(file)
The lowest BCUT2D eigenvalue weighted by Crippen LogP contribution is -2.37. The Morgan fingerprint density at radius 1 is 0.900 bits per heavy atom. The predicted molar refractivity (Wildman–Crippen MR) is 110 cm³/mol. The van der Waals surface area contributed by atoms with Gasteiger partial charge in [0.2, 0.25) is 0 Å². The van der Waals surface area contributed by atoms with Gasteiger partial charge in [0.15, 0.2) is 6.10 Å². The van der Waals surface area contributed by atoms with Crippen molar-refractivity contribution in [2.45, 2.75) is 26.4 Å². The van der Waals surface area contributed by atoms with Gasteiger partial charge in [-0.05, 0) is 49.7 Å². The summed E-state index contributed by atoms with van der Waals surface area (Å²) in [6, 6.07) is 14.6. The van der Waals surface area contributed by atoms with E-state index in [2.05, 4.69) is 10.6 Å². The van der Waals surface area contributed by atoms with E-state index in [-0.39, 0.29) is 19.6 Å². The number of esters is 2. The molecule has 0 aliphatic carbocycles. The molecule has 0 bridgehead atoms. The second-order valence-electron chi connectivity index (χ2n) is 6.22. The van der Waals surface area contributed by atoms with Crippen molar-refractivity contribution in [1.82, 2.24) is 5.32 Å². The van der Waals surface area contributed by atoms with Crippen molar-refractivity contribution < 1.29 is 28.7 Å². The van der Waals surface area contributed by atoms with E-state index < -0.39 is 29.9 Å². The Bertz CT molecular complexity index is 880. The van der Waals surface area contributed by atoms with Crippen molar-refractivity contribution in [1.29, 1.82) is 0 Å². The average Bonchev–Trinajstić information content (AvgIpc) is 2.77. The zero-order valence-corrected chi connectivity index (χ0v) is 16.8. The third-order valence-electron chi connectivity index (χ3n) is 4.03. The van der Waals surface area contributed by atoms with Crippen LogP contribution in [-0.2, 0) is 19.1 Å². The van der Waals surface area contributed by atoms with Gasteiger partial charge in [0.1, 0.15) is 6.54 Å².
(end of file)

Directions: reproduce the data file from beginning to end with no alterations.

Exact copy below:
The lowest BCUT2D eigenvalue weighted by Crippen LogP contribution is -2.37. The Morgan fingerprint density at radius 1 is 0.900 bits per heavy atom. The predicted molar refractivity (Wildman–Crippen MR) is 110 cm³/mol. The van der Waals surface area contributed by atoms with Gasteiger partial charge in [0.2, 0.25) is 0 Å². The van der Waals surface area contributed by atoms with Gasteiger partial charge in [0.15, 0.2) is 6.10 Å². The van der Waals surface area contributed by atoms with Crippen molar-refractivity contribution in [2.45, 2.75) is 26.4 Å². The van der Waals surface area contributed by atoms with Gasteiger partial charge in [-0.05, 0) is 49.7 Å². The summed E-state index contributed by atoms with van der Waals surface area (Å²) in [6, 6.07) is 14.6. The van der Waals surface area contributed by atoms with E-state index in [2.05, 4.69) is 10.6 Å². The van der Waals surface area contributed by atoms with E-state index in [-0.39, 0.29) is 19.6 Å². The number of esters is 2. The molecule has 0 aliphatic carbocycles. The molecule has 0 bridgehead atoms. The second-order valence-electron chi connectivity index (χ2n) is 6.22. The van der Waals surface area contributed by atoms with Crippen molar-refractivity contribution in [1.82, 2.24) is 5.32 Å². The van der Waals surface area contributed by atoms with Crippen molar-refractivity contribution < 1.29 is 28.7 Å². The van der Waals surface area contributed by atoms with E-state index < -0.39 is 29.9 Å². The Bertz CT molecular complexity index is 880. The van der Waals surface area contributed by atoms with Crippen molar-refractivity contribution in [1.29, 1.82) is 0 Å². The average Bonchev–Trinajstić information content (AvgIpc) is 2.77. The zero-order valence-corrected chi connectivity index (χ0v) is 16.8. The third-order valence-electron chi connectivity index (χ3n) is 4.03. The van der Waals surface area contributed by atoms with Crippen LogP contribution in [-0.2, 0) is 19.1 Å². The van der Waals surface area contributed by atoms with Gasteiger partial charge in [0.1, 0.15) is 6.54 Å².